There are several precise and tricky cues for the cast to hit across the three-hour West End production.
Props have to appear from (or disappear into) thin air. There are magic tricks. Characters dance upside down on the ceiling. There are scenes that involve complex choreography, kite flying and statues coming to life.
It’s a testament to how tightly rehearsed the show is that nothing went wrong at the show’s opening night on Wednesday.
“It does sometimes!” laughs Zizi Strallen, who plays the legendary leading role. “But there are contingency plans, that’s the beauty of live theatre, and it’s my job to cover it up as well if it does go wrong.”
The most complicated part of the show, she says, is a scene which will be familiar to fans of the original 1964 film starring Julie Andrews, where Poppins is seen somehow pulling huge items out of a relatively small handbag.
“Not only am I singing and being Mary Poppins, I’m then essentially doing magic tricks,” Strallen explains, crediting the magic specialist who was hired to teach her. “There’s a magic teapot, bringing a plant out of the bag, a hat stand, a mirror, putting them all on the wall so they don’t fall off.
“There’s a lot of pressure in that number, a lot of things to think about. So my brain is going 100 miles per hour. And then when that number’s done I think ‘right, now I can just have fun’.”
(17) LAWFUL NEUTRAL. FastCompany says local governments are finding ways to keep this from being a purely rhetorical question, despite the FCC: “Should the internet be a public utility? Hundreds of cities are saying yes”.
Internet service providers like Comcast and Verizon are free to slow down, block, or prioritize internet traffic as they wish, without interference by the federal government. That’s the effect of an October ruling by the D.C. Circuit Court of Appeals, upholding a 2017 ruling by the Federal Communications Commission that reversed rules requiring what is called “net neutrality“—treating all internet traffic equally, regardless of where it’s from or what kind of data it is.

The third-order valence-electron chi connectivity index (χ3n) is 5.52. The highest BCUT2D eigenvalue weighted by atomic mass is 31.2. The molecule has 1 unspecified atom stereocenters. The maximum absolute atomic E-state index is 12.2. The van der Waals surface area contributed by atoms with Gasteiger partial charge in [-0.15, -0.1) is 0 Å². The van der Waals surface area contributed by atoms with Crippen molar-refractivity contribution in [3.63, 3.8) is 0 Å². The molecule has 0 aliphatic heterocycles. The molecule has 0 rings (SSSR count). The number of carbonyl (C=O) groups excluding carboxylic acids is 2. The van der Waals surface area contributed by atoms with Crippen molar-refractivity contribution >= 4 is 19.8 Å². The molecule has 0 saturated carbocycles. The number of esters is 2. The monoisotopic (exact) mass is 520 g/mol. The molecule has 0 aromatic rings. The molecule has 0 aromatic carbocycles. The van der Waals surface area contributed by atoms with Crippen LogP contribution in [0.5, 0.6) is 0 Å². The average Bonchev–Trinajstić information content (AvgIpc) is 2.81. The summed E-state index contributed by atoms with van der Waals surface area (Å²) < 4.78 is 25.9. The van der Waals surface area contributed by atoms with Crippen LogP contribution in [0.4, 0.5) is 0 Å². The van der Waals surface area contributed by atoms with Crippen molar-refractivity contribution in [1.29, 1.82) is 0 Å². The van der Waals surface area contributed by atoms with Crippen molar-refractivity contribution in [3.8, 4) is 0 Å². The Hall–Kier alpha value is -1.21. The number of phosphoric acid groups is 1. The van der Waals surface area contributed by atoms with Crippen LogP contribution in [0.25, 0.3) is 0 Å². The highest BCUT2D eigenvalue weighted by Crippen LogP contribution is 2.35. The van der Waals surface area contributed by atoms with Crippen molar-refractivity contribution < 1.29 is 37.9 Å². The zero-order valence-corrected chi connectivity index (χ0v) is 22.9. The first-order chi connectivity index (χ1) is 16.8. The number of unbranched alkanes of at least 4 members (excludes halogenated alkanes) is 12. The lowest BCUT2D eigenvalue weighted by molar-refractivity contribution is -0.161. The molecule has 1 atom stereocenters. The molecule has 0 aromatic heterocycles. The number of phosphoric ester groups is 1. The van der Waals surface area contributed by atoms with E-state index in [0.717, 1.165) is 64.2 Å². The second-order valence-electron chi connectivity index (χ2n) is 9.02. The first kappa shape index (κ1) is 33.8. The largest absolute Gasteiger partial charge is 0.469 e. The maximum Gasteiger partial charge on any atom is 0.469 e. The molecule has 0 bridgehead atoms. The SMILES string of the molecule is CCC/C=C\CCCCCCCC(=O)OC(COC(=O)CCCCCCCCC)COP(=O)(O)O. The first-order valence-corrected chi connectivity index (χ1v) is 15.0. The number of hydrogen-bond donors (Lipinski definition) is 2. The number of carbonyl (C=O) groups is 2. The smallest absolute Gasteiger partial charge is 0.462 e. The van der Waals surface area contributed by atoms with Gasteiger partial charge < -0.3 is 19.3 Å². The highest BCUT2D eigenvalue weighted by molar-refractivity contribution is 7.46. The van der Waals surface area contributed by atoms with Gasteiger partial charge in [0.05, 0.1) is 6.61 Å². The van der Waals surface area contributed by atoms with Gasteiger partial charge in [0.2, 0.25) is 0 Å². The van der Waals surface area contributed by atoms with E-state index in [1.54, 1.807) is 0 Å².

Giving corporate telecom giants this power is wildly unpopular among the American people, who know that these companies have overcharged customers and interfered with users’ internet access in the past.
However, people who advocate for an open internet, free of corporate roadblocks, might find solace in another aspect of the court’s ruling: States and local governments may be able to mandate their own net neutrality rules.
The effort is underway
Governors in six states—Hawaii, Montana, New Jersey, New York, Rhode Island, and Vermont—have already signed executive orders enforcing net neutrality by prohibiting state agencies from doing business with internet service providers that limit customers’ online access. Four states have passed their own laws requiring internet companies to treat all online content equally: California, Oregon, Washington, and Vermont. A New Hampshire bill is in the works.
More than 100 mayors representing both large urban centers such as San Francisco and small cities such as Edmond, Oklahoma, have pledged not to sign contracts with internet service providers that violate net neutrality.
(18) AVENUE 5. [Item by Daniel Dern.] Three words: Hugh Laurie. HBO. Space cruise. Comedy.
OK, that’s six words.
(19) VIDEO OF THE DAY. “Sunspring, a Sci-Fi Short Film Starring Thomas Middleditch” on YouTube is a fim from Ars Technica based on a screenplay written by an AI who had digested hundreds of script for sf films and tv shows.
[Thanks to Andrew Porter, Mike Kennedy, Chip Hitchcock, Martin Morse Wooster, JJ, Lise Andreasen, Olav Rokne, Cat Eldridge, and John King Tarpinian for some of these stories. Title credit goes to File 770 contributing editor of the day Peer.]